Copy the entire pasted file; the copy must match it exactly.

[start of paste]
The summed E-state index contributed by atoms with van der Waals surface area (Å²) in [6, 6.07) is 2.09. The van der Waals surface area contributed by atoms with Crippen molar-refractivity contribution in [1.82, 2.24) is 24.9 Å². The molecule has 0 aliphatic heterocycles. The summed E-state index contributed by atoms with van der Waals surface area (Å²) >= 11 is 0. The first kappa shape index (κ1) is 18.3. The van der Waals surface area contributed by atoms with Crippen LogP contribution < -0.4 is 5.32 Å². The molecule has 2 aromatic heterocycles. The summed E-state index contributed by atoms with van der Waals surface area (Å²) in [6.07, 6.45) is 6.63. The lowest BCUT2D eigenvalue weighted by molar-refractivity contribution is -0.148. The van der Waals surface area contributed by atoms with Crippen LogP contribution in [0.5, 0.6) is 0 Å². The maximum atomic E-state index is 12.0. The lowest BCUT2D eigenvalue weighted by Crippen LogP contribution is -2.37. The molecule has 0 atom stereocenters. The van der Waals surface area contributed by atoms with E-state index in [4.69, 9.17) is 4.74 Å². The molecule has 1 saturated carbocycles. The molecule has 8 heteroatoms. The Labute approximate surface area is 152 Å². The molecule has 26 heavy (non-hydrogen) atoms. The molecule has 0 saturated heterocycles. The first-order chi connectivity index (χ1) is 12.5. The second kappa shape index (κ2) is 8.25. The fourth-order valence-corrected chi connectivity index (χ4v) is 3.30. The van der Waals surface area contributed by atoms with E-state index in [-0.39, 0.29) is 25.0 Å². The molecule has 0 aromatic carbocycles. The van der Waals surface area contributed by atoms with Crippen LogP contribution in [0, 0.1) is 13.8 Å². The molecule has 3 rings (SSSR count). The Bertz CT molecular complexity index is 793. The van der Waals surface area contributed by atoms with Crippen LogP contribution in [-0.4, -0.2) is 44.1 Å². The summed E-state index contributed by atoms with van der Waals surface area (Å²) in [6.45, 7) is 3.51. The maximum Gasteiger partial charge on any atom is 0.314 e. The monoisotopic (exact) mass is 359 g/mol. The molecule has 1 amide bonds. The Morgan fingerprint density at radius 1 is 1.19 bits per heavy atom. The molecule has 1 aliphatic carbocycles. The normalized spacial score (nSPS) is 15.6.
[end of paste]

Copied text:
The summed E-state index contributed by atoms with van der Waals surface area (Å²) in [6, 6.07) is 2.09. The van der Waals surface area contributed by atoms with Crippen molar-refractivity contribution in [1.82, 2.24) is 24.9 Å². The molecule has 0 aliphatic heterocycles. The summed E-state index contributed by atoms with van der Waals surface area (Å²) >= 11 is 0. The first kappa shape index (κ1) is 18.3. The van der Waals surface area contributed by atoms with Crippen LogP contribution < -0.4 is 5.32 Å². The molecule has 2 aromatic heterocycles. The summed E-state index contributed by atoms with van der Waals surface area (Å²) in [6.07, 6.45) is 6.63. The lowest BCUT2D eigenvalue weighted by molar-refractivity contribution is -0.148. The van der Waals surface area contributed by atoms with Crippen LogP contribution in [0.5, 0.6) is 0 Å². The maximum atomic E-state index is 12.0. The lowest BCUT2D eigenvalue weighted by Crippen LogP contribution is -2.37. The molecule has 0 atom stereocenters. The van der Waals surface area contributed by atoms with E-state index in [4.69, 9.17) is 4.74 Å². The molecule has 1 saturated carbocycles. The molecule has 8 heteroatoms. The Labute approximate surface area is 152 Å². The molecule has 26 heavy (non-hydrogen) atoms. The molecule has 0 saturated heterocycles. The first-order chi connectivity index (χ1) is 12.5. The second kappa shape index (κ2) is 8.25. The fourth-order valence-corrected chi connectivity index (χ4v) is 3.30. The van der Waals surface area contributed by atoms with E-state index in [-0.39, 0.29) is 25.0 Å². The molecule has 0 aromatic carbocycles. The van der Waals surface area contributed by atoms with Crippen LogP contribution in [0, 0.1) is 13.8 Å². The molecule has 3 rings (SSSR count). The Bertz CT molecular complexity index is 793. The van der Waals surface area contributed by atoms with Crippen LogP contribution in [-0.4, -0.2) is 44.1 Å². The summed E-state index contributed by atoms with van der Waals surface area (Å²) in [6.45, 7) is 3.51. The maximum Gasteiger partial charge on any atom is 0.314 e. The monoisotopic (exact) mass is 359 g/mol. The molecule has 1 amide bonds. The Morgan fingerprint density at radius 1 is 1.19 bits per heavy atom. The molecule has 1 aliphatic carbocycles. The normalized spacial score (nSPS) is 15.6.